“Our considerable investment in habitat restoration has not been able to turn the powerful tide of loss and degradation…If salmon are to survive, we must begin to achieve real gains in habitat protection and restoration. The paths we are on leads to extinction of the salmon resource and our treaty-reserved rights.” Treaty Rights at Risk – A report from Treaty Indian Tribes in Western Washington, July 2011.
The Suquamish Tribe is developing watershed assessment plans within Kitsap County in partnership with federal, state, and local agencies. These watershed plans identify protection and restoration strategies that prioritize specific actions to maintain and/or improve salmon habitat conditions and ecological processes.
- Chico Creek Watershed – Assessment
- Curley Creek Watershed Assessment, Final plan – August 2016
- Blackjack Watershed Assessment, Final plan – December 2017
Natural Resource Damage Assessment & Restoration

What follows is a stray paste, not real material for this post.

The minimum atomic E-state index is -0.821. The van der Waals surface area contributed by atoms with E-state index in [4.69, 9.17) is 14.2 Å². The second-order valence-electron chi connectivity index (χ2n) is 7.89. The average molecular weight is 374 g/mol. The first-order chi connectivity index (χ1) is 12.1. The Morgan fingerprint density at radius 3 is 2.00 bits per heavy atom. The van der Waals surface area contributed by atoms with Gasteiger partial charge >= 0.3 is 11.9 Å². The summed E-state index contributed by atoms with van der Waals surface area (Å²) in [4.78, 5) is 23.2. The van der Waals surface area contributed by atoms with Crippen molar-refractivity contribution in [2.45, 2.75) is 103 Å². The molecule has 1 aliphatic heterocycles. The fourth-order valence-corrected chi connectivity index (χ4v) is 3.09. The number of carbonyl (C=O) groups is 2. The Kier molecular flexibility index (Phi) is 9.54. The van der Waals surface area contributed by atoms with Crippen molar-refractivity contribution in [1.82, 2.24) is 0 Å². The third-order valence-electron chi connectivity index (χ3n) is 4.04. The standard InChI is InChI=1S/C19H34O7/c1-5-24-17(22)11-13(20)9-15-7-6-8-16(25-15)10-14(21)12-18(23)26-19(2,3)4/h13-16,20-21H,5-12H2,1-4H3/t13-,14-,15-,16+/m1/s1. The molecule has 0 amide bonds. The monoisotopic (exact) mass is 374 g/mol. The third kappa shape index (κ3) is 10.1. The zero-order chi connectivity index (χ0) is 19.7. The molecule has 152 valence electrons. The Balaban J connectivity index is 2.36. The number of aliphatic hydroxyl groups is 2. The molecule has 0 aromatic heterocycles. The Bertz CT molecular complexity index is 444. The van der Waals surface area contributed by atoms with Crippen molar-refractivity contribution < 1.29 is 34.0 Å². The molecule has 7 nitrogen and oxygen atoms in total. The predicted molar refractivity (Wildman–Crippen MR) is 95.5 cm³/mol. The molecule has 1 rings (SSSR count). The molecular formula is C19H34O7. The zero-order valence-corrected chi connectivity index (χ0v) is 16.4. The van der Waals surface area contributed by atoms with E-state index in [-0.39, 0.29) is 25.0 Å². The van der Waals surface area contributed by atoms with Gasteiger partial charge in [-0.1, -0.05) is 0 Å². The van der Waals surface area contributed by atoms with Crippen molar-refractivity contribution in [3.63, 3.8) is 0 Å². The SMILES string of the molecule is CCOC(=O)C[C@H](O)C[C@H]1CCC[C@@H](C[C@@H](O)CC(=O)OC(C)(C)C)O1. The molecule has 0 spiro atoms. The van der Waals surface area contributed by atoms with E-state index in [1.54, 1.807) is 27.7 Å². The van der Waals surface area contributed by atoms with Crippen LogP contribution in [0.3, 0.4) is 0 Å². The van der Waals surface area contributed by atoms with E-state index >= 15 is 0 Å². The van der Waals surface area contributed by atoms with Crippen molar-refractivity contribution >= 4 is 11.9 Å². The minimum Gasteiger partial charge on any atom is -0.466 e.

The Suquamish Tribe is a member of three natural resource trustee councils to assess and restore injured resources from hazardous substance and/or oil releases. The Tribe is also a member of the Elliott Pay Panel of Managers that was formed subsequent to a natural resource damage settlement with the City of Seattle and King County (formerly METRO).
- Elliott Bay Trustee Council – Lower Duwamish River
- Elliott Bay Trustee Council – Pacific Sound Resources Settlement
- Port Gardner Trustee Council – Port Gardner Plan
- Port Gamble Trustee Council
East Kitsap Stream Temperature Assessment
Stream temperature is a critical factor affecting the distribution, movements, health, and survival of salmonids in freshwater environments. The Suquamish Tribe has monitored water temperature in east Kitsap County streams during the warm months (generally May through Oct.) on a continuous basis since 2002.